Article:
Align the centers of the transfer and the bandana Press iron firmly for 15 seconds on the cotton setting

 

 

 

 

 

 

 

Step 5: Peel Carrier Cold

StripFlock is a cold peel, so you want to wait until the carrier no longer feels warm. To speed this process up, you can rub the area on a table or glass window to disperse the heat quicker.

Peel the carrier from StripFlock when completely cool

The lingering lint remains on the carrier and will not transfer to your fabric.

Step 6: Slip on Collar and Clip on Cutie!

After decorating, slip your dog’s collar through the sewn pocket. Clip the collar on like you would normally, and sit back to see how dapper your doggo looks now!

Bentley the dog in his DIY Valentine's Day bandanaBentley the dog models his StripFlock HTV decorated bandana

Bentley was a good sport for the photos even though he really would’ve rather been running through the snow. I can’t help but think my good boy looks extra handsome! Plus, I love how quickly this craft came together. I foresee many more of these bandanas in Bentley’s future! Just imagine shamrocks for St.Patty’s or stars and stripes for July 4th… the ideas go on and on!

Have you decorated anything for your pets with Siser® heat transfer vinyl? Tag us with #SiserNA so we can see your furry valentine!

Easily dress up your furry valentine with this simple sewn bandana. A custom message made from StripFlock HTV can be ironed on to make this DIY extra special.

 

 

By |2018-03-08T13:59:03+00:00February 13th, 2018|Heat Transfer Vinyl|2 Comments

About the Author:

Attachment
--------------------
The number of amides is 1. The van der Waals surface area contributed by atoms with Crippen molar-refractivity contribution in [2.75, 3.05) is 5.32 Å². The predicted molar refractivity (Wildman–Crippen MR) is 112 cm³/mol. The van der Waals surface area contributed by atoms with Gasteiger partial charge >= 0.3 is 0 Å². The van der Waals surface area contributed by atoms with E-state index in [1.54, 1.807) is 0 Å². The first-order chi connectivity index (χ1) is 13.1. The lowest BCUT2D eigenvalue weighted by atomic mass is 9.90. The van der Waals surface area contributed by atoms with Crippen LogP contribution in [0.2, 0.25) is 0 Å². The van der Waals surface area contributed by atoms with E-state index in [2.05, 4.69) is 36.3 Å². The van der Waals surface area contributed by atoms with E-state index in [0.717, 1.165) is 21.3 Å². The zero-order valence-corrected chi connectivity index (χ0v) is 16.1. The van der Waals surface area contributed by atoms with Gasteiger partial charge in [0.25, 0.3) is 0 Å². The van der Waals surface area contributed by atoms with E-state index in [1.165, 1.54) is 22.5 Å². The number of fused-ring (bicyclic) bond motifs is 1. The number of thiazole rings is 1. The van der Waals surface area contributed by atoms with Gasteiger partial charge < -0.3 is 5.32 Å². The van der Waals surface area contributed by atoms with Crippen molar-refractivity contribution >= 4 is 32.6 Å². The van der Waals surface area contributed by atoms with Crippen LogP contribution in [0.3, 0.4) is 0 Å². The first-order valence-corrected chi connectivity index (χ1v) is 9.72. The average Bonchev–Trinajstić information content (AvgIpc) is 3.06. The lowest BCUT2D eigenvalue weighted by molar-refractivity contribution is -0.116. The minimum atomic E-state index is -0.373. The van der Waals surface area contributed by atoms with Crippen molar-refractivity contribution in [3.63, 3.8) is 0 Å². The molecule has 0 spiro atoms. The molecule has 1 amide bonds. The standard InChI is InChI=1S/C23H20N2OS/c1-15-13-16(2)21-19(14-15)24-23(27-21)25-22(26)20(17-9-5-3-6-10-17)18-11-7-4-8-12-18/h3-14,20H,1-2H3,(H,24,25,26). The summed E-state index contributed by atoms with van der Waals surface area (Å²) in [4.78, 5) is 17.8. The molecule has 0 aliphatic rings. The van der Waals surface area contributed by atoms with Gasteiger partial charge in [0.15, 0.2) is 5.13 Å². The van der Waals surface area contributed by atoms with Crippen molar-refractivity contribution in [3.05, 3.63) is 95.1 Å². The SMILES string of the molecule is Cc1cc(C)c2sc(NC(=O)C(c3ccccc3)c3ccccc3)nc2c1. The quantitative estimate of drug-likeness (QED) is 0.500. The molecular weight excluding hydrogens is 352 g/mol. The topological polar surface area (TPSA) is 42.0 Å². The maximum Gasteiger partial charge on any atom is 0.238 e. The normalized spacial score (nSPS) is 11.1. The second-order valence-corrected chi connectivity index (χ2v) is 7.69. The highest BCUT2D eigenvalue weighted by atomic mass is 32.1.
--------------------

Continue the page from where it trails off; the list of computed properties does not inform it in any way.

Lily is Siser's go-to crafter. Her ideas and abilities to incorporate HTV into her projects is inspiring. Well versed in Heat Transfer Vinyl, Lily embraces the methods and materials to deliver creative content week after week!

2 Comments

  1. Pam April 25, 2018 at 4:13 pm - Reply

    How would you recommend washing these? I did some bandanas with Siser Stretch, my home iron, and washed them with a regular load of clothes (cold water). The lettering looks like it lifted/crinkled some. I want to sell these, but I’m afraid about the washing process making the product unusable for buyers. I have a request to make some aprons for staff at a dog daycare, and am anxious for the same reason.

    • Lily April 26, 2018 at 10:32 am - Reply

      Hi Pam! If you’re using cotton fabric, make sure to pre-iron them which will shrink the fabric a bit. You could even pre-wash and dry them if you want to shrink them more, but avoid liquid fabric softeners. Additionally, a low to regular dryer setting is recommended (HTV goes on with heat and is more likely to peel with a high heat dryer setting.) Since EasyWeed® Stretch is such a thin material it requires firm pressure which is hard to regulate with a home iron. Make sure you’re working on a firm, low surface and you may want to consider a heat press for your business since it would give you the longest lasting results. If a heat press isn’t in your budget right now, you may want to consider using standard EasyWeed which is a little thicker and applies with medium pressure. After making some minor adjustments I think you’re bandanas and aprons will be good to go 🙂